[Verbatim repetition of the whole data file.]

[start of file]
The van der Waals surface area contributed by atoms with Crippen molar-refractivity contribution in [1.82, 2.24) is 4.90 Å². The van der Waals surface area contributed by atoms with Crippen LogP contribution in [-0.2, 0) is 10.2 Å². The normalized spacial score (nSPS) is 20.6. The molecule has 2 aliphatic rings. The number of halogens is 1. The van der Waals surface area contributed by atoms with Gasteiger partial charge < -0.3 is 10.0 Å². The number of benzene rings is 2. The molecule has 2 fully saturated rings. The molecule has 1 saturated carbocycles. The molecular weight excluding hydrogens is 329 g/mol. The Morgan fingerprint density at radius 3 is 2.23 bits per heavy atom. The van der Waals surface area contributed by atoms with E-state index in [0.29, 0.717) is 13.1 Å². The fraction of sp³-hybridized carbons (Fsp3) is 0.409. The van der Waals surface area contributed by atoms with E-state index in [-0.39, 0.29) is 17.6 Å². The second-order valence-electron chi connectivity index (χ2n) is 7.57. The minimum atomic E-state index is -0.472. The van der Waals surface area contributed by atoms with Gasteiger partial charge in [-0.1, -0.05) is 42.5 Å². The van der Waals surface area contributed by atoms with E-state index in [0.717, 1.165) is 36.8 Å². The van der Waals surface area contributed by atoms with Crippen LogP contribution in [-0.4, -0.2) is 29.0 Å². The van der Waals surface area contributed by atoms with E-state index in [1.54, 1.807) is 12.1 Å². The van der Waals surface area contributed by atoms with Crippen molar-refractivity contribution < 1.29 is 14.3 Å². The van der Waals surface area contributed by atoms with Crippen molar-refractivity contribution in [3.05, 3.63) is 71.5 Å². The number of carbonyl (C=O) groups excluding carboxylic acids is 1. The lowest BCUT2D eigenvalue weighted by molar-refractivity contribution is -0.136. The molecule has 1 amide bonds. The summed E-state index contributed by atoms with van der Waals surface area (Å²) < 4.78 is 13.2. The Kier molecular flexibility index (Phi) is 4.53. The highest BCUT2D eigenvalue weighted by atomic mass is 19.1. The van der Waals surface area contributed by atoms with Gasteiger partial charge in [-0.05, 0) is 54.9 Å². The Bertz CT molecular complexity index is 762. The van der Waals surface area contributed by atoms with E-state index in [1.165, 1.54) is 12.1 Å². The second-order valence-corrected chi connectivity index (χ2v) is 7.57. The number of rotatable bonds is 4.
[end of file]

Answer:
The van der Waals surface area contributed by atoms with Crippen molar-refractivity contribution in [1.82, 2.24) is 4.90 Å². The van der Waals surface area contributed by atoms with Crippen LogP contribution in [-0.2, 0) is 10.2 Å². The normalized spacial score (nSPS) is 20.6. The molecule has 2 aliphatic rings. The number of halogens is 1. The van der Waals surface area contributed by atoms with Gasteiger partial charge < -0.3 is 10.0 Å². The number of benzene rings is 2. The molecule has 2 fully saturated rings. The molecule has 1 saturated carbocycles. The molecular weight excluding hydrogens is 329 g/mol. The Morgan fingerprint density at radius 3 is 2.23 bits per heavy atom. The van der Waals surface area contributed by atoms with E-state index in [0.29, 0.717) is 13.1 Å². The fraction of sp³-hybridized carbons (Fsp3) is 0.409. The van der Waals surface area contributed by atoms with E-state index in [-0.39, 0.29) is 17.6 Å². The second-order valence-electron chi connectivity index (χ2n) is 7.57. The minimum atomic E-state index is -0.472. The van der Waals surface area contributed by atoms with Gasteiger partial charge in [-0.1, -0.05) is 42.5 Å². The van der Waals surface area contributed by atoms with E-state index in [0.717, 1.165) is 36.8 Å². The van der Waals surface area contributed by atoms with Crippen LogP contribution in [-0.4, -0.2) is 29.0 Å². The van der Waals surface area contributed by atoms with E-state index in [1.54, 1.807) is 12.1 Å². The van der Waals surface area contributed by atoms with Crippen molar-refractivity contribution < 1.29 is 14.3 Å². The van der Waals surface area contributed by atoms with Crippen molar-refractivity contribution in [3.05, 3.63) is 71.5 Å². The number of carbonyl (C=O) groups excluding carboxylic acids is 1. The lowest BCUT2D eigenvalue weighted by molar-refractivity contribution is -0.136. The molecule has 1 amide bonds. The summed E-state index contributed by atoms with van der Waals surface area (Å²) < 4.78 is 13.2. The Kier molecular flexibility index (Phi) is 4.53. The highest BCUT2D eigenvalue weighted by atomic mass is 19.1. The van der Waals surface area contributed by atoms with Gasteiger partial charge in [-0.05, 0) is 54.9 Å². The Bertz CT molecular complexity index is 762. The van der Waals surface area contributed by atoms with E-state index in [1.165, 1.54) is 12.1 Å². The second-order valence-corrected chi connectivity index (χ2v) is 7.57. The number of rotatable bonds is 4.